But then we get to the harder ones. Like honour your mother and father, which arguably will include in-laws, and those times that they are acting unreasonable or can’t figure out that really user-friendly app on their phone. And don’t lie… even when lying feels justified and better than telling the truth. And a really tough one for me is don’t be jealous of those around you, even those with nicer clothes, nicer cars, and just nicer everything than I do. The commandments hit a bit closer to home for me, calling me to change parts of me that have been me for so long.
Today’s first reading gets a bit into specifics too. Be holy… don’t render unjust judgements… don’t slander… don’t hate… be holy.
Um. Mighty tall order there. I don’t think anyone can follow all of these, no matter how moral or ethical or how Christian they are.
And then Jesus comes along in our gospel reading for today, not your typical Reformation gospel lesson, but one that we rarely ever get but still so appropriate for today, says that there are but two commandments: Love God, and love neighbour as yourself. On these all the commandments and laws hang.
Sure, at first we might think that it’s no big deal. We can do this. But if you really think about it, can we be told to change our feelings for others? Can we force ourselves to regard someone in this way? Can we be commanded to love?
I mean, even the genie from Aladdin couldn’t make people love other people, and that guy had phenomenal cosmic power, in an itty bitty living space, but still. What makes us think that we can follow this command? That we change just because we’re told to? That we actually learn to love?
So yeah, I never liked the Christian practices and traditions while I was growing up, and I still don’t like being told what to do. Yet, I ended up as a Lutheran pastor, this mainline denomination which arguably has among the most practices and traditions. Well, there’s a story behind that. As I was in seminary, I didn’t tell myself to start to like this stuff. I didn’t force myself to appreciate these customs. I didn’t command my heart to change to see the deep richness of the rituals, the fulfilling meaning in the mythologies, the absolute satisfaction in these sacraments, but my heart was changed anyway. The more I learned, the more I experienced, the more I just saw and recognised God in my life, in my community, and in the world, I just started to love more. Love the things we do, love the people we meet, love this thing we call life and relationship.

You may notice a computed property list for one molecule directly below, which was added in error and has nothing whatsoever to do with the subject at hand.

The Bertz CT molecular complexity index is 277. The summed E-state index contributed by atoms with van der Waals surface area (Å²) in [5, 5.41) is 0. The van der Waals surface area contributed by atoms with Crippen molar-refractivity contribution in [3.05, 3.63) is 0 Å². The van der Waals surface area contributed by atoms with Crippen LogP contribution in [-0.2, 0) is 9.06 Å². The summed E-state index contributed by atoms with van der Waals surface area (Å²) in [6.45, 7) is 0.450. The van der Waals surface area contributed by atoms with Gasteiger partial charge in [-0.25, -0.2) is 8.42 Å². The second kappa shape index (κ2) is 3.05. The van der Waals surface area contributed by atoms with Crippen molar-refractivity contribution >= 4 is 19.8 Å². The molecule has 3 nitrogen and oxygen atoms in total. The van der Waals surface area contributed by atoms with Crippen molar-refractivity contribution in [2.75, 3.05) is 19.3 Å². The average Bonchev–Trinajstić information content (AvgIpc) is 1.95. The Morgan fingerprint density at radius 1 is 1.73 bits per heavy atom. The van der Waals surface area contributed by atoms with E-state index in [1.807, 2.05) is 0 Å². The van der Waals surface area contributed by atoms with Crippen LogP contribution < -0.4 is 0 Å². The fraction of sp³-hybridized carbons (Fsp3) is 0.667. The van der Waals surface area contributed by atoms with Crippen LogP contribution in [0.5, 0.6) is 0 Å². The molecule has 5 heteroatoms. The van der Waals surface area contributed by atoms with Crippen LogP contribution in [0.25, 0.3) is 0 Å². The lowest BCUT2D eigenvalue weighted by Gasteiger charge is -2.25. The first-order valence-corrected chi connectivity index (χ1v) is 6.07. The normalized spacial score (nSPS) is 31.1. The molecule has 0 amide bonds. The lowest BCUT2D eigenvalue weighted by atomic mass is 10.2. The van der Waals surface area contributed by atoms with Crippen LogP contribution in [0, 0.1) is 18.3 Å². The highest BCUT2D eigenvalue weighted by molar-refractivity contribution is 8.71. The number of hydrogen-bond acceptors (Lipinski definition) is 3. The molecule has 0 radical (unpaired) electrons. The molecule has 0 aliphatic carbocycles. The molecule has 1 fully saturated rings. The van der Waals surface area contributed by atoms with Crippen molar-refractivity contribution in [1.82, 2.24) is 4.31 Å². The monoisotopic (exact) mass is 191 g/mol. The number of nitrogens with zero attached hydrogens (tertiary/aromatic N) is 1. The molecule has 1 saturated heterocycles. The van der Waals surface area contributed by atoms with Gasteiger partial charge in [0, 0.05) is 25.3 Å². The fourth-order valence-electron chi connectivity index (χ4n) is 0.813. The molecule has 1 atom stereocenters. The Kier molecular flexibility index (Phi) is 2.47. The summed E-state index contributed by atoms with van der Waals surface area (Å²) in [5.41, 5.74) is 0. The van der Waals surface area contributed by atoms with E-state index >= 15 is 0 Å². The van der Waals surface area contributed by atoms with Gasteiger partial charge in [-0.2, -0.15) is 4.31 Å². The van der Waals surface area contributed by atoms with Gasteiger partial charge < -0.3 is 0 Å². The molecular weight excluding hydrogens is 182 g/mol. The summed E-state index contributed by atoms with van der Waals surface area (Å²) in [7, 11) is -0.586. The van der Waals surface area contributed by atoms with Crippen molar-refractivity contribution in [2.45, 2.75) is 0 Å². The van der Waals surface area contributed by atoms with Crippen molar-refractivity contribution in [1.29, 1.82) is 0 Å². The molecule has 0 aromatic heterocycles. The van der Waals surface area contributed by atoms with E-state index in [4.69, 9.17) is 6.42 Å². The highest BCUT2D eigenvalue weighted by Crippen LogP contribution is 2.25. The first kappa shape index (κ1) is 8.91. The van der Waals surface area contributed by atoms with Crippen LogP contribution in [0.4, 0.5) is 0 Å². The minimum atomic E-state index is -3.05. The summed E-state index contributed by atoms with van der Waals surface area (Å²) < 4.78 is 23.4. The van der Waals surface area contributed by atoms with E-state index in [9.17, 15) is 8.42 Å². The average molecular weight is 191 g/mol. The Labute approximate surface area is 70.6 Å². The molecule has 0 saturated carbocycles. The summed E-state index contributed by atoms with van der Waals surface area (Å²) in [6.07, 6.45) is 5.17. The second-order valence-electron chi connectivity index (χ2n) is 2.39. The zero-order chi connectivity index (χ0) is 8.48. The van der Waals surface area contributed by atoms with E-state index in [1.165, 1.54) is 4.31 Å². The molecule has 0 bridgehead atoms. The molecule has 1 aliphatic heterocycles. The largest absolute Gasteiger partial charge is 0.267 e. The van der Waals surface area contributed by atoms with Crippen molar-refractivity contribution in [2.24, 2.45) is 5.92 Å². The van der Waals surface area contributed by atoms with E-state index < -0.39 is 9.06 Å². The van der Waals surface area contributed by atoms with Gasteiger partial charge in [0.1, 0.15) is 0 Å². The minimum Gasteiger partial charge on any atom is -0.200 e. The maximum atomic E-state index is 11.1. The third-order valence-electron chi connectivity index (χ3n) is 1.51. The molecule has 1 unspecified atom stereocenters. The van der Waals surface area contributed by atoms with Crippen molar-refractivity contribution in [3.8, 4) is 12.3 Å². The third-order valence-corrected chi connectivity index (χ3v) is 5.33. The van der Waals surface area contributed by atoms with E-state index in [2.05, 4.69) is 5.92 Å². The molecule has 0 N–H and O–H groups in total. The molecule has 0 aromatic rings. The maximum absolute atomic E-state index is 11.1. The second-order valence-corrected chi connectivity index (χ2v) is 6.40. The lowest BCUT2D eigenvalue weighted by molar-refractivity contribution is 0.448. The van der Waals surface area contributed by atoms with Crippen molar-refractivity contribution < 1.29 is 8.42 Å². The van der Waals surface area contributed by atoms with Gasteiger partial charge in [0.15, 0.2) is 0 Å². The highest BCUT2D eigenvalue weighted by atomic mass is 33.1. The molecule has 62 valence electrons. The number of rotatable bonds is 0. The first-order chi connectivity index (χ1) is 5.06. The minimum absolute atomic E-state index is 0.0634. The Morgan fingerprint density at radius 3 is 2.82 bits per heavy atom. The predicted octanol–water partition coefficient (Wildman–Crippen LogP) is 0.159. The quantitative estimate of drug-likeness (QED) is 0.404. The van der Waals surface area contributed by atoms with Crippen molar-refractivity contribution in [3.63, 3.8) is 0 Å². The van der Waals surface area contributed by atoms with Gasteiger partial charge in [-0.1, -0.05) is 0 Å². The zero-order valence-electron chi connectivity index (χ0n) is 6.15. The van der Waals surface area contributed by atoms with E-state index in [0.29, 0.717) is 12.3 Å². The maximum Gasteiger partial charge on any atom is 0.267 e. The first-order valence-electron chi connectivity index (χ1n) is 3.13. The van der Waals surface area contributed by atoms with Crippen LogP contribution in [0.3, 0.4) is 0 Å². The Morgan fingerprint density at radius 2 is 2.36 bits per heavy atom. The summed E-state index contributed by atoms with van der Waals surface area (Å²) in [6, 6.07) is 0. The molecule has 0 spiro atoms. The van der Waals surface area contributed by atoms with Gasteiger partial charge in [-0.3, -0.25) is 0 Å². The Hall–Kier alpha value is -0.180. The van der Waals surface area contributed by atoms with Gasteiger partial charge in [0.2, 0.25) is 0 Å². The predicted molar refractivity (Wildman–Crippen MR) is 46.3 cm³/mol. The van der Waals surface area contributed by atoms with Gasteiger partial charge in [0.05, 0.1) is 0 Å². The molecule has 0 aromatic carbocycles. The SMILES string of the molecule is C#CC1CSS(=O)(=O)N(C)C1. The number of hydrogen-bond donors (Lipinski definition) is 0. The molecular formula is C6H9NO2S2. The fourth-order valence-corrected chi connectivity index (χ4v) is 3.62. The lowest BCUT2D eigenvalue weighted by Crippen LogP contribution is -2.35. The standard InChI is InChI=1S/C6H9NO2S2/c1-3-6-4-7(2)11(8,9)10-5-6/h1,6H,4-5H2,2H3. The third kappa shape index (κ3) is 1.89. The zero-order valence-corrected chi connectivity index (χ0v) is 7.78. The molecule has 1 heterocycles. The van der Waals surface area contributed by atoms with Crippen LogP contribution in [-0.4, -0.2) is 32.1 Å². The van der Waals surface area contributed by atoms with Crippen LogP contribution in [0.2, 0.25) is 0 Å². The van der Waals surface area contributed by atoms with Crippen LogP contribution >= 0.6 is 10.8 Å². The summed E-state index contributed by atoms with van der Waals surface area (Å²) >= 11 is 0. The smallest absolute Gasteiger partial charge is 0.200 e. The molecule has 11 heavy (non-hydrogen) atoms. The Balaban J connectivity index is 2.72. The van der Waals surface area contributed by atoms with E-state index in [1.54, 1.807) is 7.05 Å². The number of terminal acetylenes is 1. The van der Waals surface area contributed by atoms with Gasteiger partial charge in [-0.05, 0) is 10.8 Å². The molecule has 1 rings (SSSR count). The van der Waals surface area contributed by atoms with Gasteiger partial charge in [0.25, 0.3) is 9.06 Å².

Now, I’m not saying that I’m the perfect Christian, not by any long shot. But what I’m saying is that this command to love God and love neighbour and even to love myself isn’t really a command anymore. But it’s more of a description of who I am changing to be, what I am empowered to be like, how I am being reformed as a beloved child of God.
See these are no longer commands that I must follow. They aren’t rules that I have to keep. They aren’t things I must do in order to fit in with the others. But it is how I express my faith. It’s how I can see God in my life and in this place of worship and community. It’s just now who I am.
And as I see this, as I see how God intersects with the world, in the church, and throughout my life, I can see how this God has lifted me up, washed away my iniquities, and declared me as beloved. And so can I then see this regard and love God has for others, reminding me that just as the very flawed human being that I am can be loved, so can all people. Loved by God. Loved by me. Loved through the welcome and inclusion in this kingdom with wide open doors, as we are all equally sinner and saint, fallen and forgiven, wretched and redeemed.
Friends, this is the message I believe is at the heart of the Reformation, that we observe today. It is a message of welcome, grace, and love. A message that tells us that it is not our practices and customs that define our position as members in God’s family, but it is by God’s sole action of deciding that we are worthy of salvation that brings us together as a community, a church, a mass of God’s beloved and valued children.
Truly, this “love God and love neighbour as yourself” thing isn’t so much a command as it is a description of who we are, how we’re created, and what we’re being reformed to be throughout this crazy journey we call life, now and forever.
On this Reformation Sunday, a day that we remember the unending change but also the unchanging ends of life, may we see our continual reforming as God’s redeemed children: welcomed and blessed as citizens of God’s kingdom, and the graciously given love and peace that surpasses all understanding. Thanks be to God. Amen.